Guest post by Doug Thompson
Okay, so let’s get one thing pretty clear before I start my debut post on One A Day – I’m a pretty massive fan of Wolf Parade. While this is about to become very apparent, I’m making no apologies for it. None.
For me, this band epitomises everything I love about the mid 2000s indie scene that I was so obsessed with as a kid. Wolf Parade formed when Spencer Krug was offered a gig supporting the Arcade Fire back in 2003. He didn’t have a band at this point so he called his buddy, Dan Boeckner (also of Divine Fits), and the two of them went about writing some early songs with a drum machine.
This resulted in the Wolf Parade EP, a bunch of songs with such explosive energy that seemed to be borne through that the perfect combination of angst and boredom. When my friend came back from his gap year in Canada with it, I instantly fell in love. Two lead singers, each with such unique voices; Krug’s almost bird-like squawk and Boeckner’s gravelly and pained mutterings working in combination with synthesizers and electronics and a highly distorted guitar pumping riffs out above the confusion below. This was the Montreal music scene I was so besotted with as a kid. And just to make the indie fan boys froth at the mouth a little more, they brought in Isaac Brock of Modest Mouse to produce their debut album, Apologies to the Queen Mary.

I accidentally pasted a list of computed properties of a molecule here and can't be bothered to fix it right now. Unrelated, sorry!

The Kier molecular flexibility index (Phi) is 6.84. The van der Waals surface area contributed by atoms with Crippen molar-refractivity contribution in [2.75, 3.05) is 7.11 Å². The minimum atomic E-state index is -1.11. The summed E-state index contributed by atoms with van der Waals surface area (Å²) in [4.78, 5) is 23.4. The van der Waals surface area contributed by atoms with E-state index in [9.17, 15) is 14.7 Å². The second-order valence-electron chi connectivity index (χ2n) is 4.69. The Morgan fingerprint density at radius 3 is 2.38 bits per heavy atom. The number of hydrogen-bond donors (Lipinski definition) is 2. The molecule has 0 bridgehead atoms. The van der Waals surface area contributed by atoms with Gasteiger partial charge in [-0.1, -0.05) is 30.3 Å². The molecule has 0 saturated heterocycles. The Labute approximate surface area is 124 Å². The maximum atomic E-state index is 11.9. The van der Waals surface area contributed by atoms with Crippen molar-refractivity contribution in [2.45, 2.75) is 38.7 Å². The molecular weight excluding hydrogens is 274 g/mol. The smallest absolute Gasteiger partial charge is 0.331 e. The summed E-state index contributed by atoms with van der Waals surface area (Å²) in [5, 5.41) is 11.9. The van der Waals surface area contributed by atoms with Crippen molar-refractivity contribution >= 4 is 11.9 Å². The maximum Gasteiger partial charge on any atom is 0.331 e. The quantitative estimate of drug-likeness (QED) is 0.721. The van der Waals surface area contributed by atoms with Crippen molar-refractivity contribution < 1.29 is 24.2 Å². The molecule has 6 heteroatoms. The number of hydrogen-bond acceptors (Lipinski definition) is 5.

Perhaps I get too sentimental when I talk about Wolf Parade. It takes me back my bedroom in my parents’ house, where I’d stay up late talking to friends on msn and listening to music and mucking around on the Facebook in groups such as “Modest Mouse = full body orgasm” and “Spencer Krug is a fucking lyrical genius”. While these days I have slightly better control of when I ejaculate, and I doubt I’d go as far as to call Krug a ‘genius’, these two little outpourings of emotion summed up how I felt about Wolf Parade in 2005.
‘Dear Songs and Daughters of Hungry Ghosts’ is wedged between two of the singles off the record – and while it might not be as catchy as ‘Shine A Light’ or ‘I’ll Believe In Anything’ the opening chords hit you in the chest in a way very few songs do or ever really can. As Krug’s distinct voice comes clattering in over the top of those chords, Boeckner’s riffs come shining through from beneath, creating this wonderful multi-layered wall of sound. It’s one of those songs that has the ability to transport you back to the time and place that you first heard the song, or that period of your life when you had it on repeat. This is a special quality. ‘This Year’ by The Mountain Goats also does a very similar thing for me. Lyrically though, Krug sets himself a part from many of his genres contemporaries. He has the ability to paint such rich visual imagery without coming off as trite. That is of course, if you’re able to decipher what he’s singing, which I’d encourage you to do, because it’s totally, completely worth it.
Wolf Parade – ‘Dear Songs and Daughters of Hungry Ghosts’